That conversion, and the post Nosy Questions by another friend of mine who converted to Judaism, got me thinking. As Shimshonit notes in her post, many of us who are born Jewish have an odd reaction when meeting a convert, which is to ask them point-blank why they would choose to convert to our religion. I doubt this sort of thing happens in other religions. I can't see a Catholic person, for example, expressing surprise that a new acquaintance of theirs had chosen to follow a Catholic life. But those of us who are Jewish are often surprised that someone would choose to follow a Jewish life, and sad to say, to the dismay of many converts we often express our surprise out loud.
Shimshonit's post is more concerned with the etiquette of responding when someone asks such a personal question. I'm more interested in the flip side of the story, though, which is to wonder why a Jew would ask such a question in the first place. After thinking it through, I think I've come up with a few reasons.
Let's begin with the obvious one: anti-Semitism. Almost everywhere in the world, Judaism is a minority religion, and even for those Jews who choose not to practice it, being Jewish can be a daily struggle. For many of us, it doesn't seem logical for a person to choose to affiliate with a group that has been persecuted for many years and is still marginalized today. Furthermore, many anti-Semites will still bear their irrational hatred against some who was born Jewish, even if that person converted to some other religion. So if someone converted to Judaism and then changed their mind, they might still face anti-Semitism for the rest of their life. For those of us born Jewish, it seems an odd burden for anyone to choose.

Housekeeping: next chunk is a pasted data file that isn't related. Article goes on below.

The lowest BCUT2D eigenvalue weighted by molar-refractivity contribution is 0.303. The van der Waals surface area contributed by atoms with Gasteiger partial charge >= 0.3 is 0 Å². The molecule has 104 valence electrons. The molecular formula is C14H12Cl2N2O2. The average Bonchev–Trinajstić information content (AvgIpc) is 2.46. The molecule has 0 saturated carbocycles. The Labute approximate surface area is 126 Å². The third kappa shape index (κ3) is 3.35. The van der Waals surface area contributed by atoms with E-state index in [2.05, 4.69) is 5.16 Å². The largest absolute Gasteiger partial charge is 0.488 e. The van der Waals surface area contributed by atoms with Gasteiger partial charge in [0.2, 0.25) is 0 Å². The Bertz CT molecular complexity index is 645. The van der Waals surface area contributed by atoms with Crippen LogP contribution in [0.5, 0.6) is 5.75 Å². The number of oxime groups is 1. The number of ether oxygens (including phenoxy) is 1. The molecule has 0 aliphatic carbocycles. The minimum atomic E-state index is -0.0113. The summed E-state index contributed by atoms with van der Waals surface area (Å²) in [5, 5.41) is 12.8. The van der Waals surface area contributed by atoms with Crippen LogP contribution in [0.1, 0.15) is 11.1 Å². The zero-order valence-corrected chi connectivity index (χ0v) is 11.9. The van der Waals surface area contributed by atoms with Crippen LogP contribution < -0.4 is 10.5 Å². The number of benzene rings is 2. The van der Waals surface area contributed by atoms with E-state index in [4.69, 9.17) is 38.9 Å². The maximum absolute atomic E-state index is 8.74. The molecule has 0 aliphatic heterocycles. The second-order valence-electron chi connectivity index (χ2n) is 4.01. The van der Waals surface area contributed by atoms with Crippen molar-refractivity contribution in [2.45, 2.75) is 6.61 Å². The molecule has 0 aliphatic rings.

Furthermore, anti-Semitism of the past caused Jewish communities to be skittish about a non-Jew's desire to convert in general. In many countries, laws were passed forbidding Jews from soliciting converts, which is one of the many reasons why we tend not to proselytize even today (except to other Jews). I suspect there's still a tribal unease that the non-Jew expressing interest in converting might be insincere, because of the history of non-Jewish spies catching Jews in elaborate stings and bringing them up on charges of trying to convert non-Jews. So this skittishness would naturally transmute into a wariness toward someone expressing interest in conversion.
The next obstacle we would see to conversion is the bizarre customs of Judaism. Now, personally, I don't consider them bizarre, as they are the customs I mostly grew up with, and for me they're natural. But I have little problem viewing my lifestyle from the outside, and realizing that a lot of what we do can seem a little odd. (I think it was Robert Heinlein's character Lazarus Long who said that one person's religion is another person's belly laugh.) Those of us who enjoy these observances, however, can usually discuss them in the greater context of how they enrich our lives. So why would we flip around and drop our jaws when meeting someone who chose to adopt these customs into their own life?
My guess is that it once again has to do with our minority status in the world. I know that when I try to explain my customs of keeping the sabbath or keeping kosher to non-Jewish friends, some of it can come off sounding, well, a little weird. And truth to tell, I've had close friends who weren't Jewish confide that they do think my customs are weird. So again, when much of the world tells you that your lifestyle is an odd one, you start to wonder why anyone would choose it if it hadn't been chosen for them from the beginning.